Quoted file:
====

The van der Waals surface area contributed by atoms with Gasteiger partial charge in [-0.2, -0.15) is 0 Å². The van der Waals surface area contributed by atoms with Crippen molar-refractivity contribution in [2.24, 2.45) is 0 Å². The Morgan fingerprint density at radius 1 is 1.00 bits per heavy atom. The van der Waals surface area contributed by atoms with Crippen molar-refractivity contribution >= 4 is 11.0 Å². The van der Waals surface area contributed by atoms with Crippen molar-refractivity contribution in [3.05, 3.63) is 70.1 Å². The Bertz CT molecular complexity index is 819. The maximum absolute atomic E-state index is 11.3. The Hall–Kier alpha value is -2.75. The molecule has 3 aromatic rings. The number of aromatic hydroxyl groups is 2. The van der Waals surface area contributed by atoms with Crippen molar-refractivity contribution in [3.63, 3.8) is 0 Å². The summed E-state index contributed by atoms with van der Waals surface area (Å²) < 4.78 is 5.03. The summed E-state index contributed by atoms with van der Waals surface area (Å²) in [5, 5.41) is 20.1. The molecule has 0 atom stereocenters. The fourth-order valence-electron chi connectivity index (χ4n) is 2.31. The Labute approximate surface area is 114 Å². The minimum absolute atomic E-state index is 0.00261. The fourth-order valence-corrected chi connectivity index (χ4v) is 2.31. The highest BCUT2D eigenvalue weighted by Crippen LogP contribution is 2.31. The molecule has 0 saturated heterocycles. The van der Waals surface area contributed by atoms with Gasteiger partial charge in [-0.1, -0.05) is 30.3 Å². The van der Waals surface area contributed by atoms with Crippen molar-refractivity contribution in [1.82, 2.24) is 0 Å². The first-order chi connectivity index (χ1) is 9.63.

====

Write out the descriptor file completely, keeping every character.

The van der Waals surface area contributed by atoms with Gasteiger partial charge in [-0.2, -0.15) is 0 Å². The van der Waals surface area contributed by atoms with Crippen molar-refractivity contribution in [2.24, 2.45) is 0 Å². The Morgan fingerprint density at radius 1 is 1.00 bits per heavy atom. The van der Waals surface area contributed by atoms with Crippen molar-refractivity contribution >= 4 is 11.0 Å². The van der Waals surface area contributed by atoms with Crippen molar-refractivity contribution in [3.05, 3.63) is 70.1 Å². The Bertz CT molecular complexity index is 819. The maximum absolute atomic E-state index is 11.3. The Hall–Kier alpha value is -2.75. The molecule has 3 aromatic rings. The number of aromatic hydroxyl groups is 2. The van der Waals surface area contributed by atoms with Crippen molar-refractivity contribution in [3.63, 3.8) is 0 Å². The summed E-state index contributed by atoms with van der Waals surface area (Å²) < 4.78 is 5.03. The summed E-state index contributed by atoms with van der Waals surface area (Å²) in [5, 5.41) is 20.1. The molecule has 0 atom stereocenters. The fourth-order valence-electron chi connectivity index (χ4n) is 2.31. The Labute approximate surface area is 114 Å². The minimum absolute atomic E-state index is 0.00261. The fourth-order valence-corrected chi connectivity index (χ4v) is 2.31. The highest BCUT2D eigenvalue weighted by Crippen LogP contribution is 2.31. The molecule has 0 saturated heterocycles. The van der Waals surface area contributed by atoms with Gasteiger partial charge in [-0.1, -0.05) is 30.3 Å². The van der Waals surface area contributed by atoms with Crippen molar-refractivity contribution in [1.82, 2.24) is 0 Å². The first-order chi connectivity index (χ1) is 9.63.